Israel-Saudi-UAE alliance sends signal to Biden to tread lightly with Iran

DIPLOMATIC AFFAIRS: Much has changed since Saudi Arabia last sent troops to help other Arab countries wage war on Israel.

Prime Minister Benjamin Netanyahu finds allies in his fight against Iran. In Abu Dhabi, Crown Prince Sheikh Mohammed bin Zayed Al Nahyan (right) and in Saudi Arabia, Crown Prince Mohammed bin Salman. (photo credit: MARC ISRAEL SELLEM/THE JERUSALEM POST/REUTERS)
Prime Minister Benjamin Netanyahu finds allies in his fight against Iran. In Abu Dhabi, Crown Prince Sheikh Mohammed bin Zayed Al Nahyan (right) and in Saudi Arabia, Crown Prince Mohammed bin Salman.
(photo credit: MARC ISRAEL SELLEM/THE JERUSALEM POST/REUTERS)
The message Prime Minister Benjamin Netanyahu’s spokeswoman Shir Cohen sent to journalists on Saturday night seemed innocuous enough.
“In order for minister [Ze’ev] Elkin and Izhar Shay to complete their work on digital means [to trace the spread of COVID-19], including the legal aspects connected to the matter, the coronavirus cabinet will be postponed to Monday,” it read.
Those especially familiar with the statements coming out of the Prime Minister’s Office may have noted that there was something fishy about this one, in that it gave more advance notice and was more forthcoming than usual. But it wasn’t enough to raise much suspicion beyond grumbling about coronavirus policy.
It later became apparent that the statement was a cover story for something much more dramatic.
At about 5 p.m. on Sunday, a private jet belonging to Israeli businessman Udi Angel took off from Ben-Gurion Airport and landed in Neom, Saudi Arabia, a new city on the shores of the Red Sea meant to show off the Kingdom’s hi-tech capabilities. It returned to Israel shortly after midnight.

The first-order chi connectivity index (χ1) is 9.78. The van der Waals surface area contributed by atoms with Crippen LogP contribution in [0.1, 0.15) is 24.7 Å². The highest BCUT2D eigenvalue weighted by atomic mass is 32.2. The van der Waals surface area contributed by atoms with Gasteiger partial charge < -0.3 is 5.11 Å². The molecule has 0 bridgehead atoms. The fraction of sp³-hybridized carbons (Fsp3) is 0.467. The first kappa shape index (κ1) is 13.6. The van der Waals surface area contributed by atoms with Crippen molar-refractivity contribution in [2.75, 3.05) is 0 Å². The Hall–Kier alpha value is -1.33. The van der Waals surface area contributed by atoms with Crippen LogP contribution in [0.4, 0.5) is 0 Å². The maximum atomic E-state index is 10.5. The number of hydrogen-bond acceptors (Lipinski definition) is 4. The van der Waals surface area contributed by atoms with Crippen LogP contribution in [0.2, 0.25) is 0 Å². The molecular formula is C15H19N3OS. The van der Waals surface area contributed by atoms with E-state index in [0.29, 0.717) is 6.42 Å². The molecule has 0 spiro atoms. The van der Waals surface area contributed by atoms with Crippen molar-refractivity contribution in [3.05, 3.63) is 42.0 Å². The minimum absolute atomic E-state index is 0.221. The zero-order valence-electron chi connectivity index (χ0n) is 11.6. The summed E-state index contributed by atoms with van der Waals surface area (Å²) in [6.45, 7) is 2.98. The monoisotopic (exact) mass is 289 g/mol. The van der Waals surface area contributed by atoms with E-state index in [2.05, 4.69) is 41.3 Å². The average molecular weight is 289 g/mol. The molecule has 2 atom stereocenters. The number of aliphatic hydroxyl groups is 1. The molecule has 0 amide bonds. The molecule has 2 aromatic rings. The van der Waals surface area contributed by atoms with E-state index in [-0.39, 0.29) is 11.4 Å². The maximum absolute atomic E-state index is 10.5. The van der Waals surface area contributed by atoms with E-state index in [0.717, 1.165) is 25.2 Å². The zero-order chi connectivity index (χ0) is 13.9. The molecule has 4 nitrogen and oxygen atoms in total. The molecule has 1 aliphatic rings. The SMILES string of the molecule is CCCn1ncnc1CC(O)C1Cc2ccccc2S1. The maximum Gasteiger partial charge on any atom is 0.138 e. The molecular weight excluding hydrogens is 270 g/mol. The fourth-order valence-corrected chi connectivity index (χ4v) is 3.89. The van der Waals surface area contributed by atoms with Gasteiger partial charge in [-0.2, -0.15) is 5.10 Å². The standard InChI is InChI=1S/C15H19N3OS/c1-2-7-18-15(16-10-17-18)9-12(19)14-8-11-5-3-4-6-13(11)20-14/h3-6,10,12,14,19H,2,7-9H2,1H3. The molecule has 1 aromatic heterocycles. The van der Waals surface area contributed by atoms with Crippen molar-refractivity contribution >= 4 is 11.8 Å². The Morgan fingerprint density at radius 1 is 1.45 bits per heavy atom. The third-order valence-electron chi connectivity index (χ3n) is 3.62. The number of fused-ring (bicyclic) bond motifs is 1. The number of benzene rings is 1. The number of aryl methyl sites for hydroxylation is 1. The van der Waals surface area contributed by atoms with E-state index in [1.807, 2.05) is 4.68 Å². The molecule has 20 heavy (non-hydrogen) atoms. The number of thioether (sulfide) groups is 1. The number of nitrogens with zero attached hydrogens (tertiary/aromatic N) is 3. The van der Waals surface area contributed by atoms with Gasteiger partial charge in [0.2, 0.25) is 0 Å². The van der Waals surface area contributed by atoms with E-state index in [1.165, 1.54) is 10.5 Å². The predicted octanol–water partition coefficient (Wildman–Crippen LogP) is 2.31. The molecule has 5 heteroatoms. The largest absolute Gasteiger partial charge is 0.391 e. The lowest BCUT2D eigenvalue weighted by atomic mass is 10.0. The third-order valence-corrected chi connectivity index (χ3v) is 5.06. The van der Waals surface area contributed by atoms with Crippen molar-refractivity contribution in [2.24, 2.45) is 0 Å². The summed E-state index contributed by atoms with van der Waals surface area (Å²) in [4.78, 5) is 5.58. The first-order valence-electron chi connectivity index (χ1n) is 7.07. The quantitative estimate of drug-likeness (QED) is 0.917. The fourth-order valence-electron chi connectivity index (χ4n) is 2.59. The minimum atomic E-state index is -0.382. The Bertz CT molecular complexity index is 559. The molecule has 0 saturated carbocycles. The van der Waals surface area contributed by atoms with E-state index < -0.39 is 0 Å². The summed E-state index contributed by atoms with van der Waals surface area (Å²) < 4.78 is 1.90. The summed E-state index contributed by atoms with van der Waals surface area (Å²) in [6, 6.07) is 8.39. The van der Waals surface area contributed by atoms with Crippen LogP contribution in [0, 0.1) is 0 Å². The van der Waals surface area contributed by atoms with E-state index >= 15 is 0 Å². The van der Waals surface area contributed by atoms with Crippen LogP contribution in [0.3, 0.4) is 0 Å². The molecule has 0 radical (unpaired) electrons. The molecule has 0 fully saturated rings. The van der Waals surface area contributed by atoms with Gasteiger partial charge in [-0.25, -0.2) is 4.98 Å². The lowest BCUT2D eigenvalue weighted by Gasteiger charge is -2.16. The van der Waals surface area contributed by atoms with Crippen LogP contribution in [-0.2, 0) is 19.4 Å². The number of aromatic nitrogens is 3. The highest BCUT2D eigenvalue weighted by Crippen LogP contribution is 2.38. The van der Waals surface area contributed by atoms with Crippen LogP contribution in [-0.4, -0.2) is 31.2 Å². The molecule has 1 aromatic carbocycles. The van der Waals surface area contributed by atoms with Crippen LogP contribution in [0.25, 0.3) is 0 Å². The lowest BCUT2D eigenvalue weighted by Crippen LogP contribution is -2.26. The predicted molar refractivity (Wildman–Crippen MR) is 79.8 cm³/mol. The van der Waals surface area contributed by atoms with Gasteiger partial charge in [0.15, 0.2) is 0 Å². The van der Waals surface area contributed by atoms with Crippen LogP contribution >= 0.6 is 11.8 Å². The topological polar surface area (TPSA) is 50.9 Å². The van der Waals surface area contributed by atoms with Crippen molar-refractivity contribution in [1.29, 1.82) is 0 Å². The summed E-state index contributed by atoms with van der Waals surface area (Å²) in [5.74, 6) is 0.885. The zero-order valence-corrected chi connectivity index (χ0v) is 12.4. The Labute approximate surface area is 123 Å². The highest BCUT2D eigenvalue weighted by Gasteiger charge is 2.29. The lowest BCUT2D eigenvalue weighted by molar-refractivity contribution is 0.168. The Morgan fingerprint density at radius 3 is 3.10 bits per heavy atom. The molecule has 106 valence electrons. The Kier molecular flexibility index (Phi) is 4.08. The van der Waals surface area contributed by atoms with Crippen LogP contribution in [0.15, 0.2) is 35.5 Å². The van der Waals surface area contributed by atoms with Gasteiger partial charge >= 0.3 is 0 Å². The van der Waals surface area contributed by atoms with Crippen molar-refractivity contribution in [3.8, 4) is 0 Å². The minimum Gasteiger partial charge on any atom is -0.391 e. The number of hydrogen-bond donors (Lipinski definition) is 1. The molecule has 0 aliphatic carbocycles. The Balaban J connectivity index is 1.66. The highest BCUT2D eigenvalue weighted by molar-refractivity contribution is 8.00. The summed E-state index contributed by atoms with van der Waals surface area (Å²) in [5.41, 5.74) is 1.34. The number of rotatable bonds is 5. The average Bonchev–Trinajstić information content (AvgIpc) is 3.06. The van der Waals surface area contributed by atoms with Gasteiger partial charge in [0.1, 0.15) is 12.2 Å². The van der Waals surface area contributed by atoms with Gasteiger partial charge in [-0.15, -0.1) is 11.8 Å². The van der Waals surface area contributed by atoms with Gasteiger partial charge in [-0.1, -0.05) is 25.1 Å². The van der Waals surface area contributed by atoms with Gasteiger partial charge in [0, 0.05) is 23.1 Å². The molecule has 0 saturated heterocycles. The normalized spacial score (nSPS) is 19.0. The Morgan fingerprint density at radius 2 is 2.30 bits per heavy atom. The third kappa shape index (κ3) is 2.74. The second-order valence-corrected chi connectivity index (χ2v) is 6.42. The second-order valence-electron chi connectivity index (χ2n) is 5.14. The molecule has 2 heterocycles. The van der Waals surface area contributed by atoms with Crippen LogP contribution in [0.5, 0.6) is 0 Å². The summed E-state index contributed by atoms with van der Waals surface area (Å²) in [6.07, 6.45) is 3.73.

Several hours later, the news broke: Netanyahu had met with Saudi Crown Prince Mohammed bin Salman.
There was no official announcement, but between the different Israeli media outlets and their sources, plus a couple of foreign outlets citing Saudi sources, as well, a picture started to form.
Netanyahu and MBS, as the crown prince is known, met for a few hours. They discussed Iran and the possibility of normalization between their countries, but did not make any major decisions.
The Saudi Foreign Ministry denied that MBS met with any Israeli officials together with US Secretary of State Mike Pompeo, who was reportedly present, as well. But they did not deny outright that there had been any meeting with Israelis.

The fact that this meeting took place is big news. Israel and Saudi Arabia have no diplomatic relations. The Saudis twice, in 1948 and 1973, sent troops to help other Arab countries wage war on Israel, and now the heir to the Saudi throne is meeting with the prime minister of Israel.
Of course, much has changed since then, the key shift being that Israel and Saudi Arabia and other Gulf states are on the same side of a division in the Middle East; they’re all threatened by Iran.
That is the backdrop against which the Abraham Accords were signed, and against which there is a fair chance that normalizations between Arab states and Israel will continue.
When the US was negotiating the Iran deal, it became an open secret in Washington that Israel’s and the UAE’s ambassadors were working together to try to convince the Obama administration to get tougher on Tehran and stop its nuclear program.
At the time, Netanyahu was the most vocal opponent of the Iran deal, speaking before both houses of Congress to Obama’s dismay, while Arab leaders were more diplomatic.
Yet the warming between Israel and Gulf states in light of the events of 2015 and onward shows that those Arab leaders understood that Israel takes the Iranian threat seriously and is willing to do what it takes to stop it.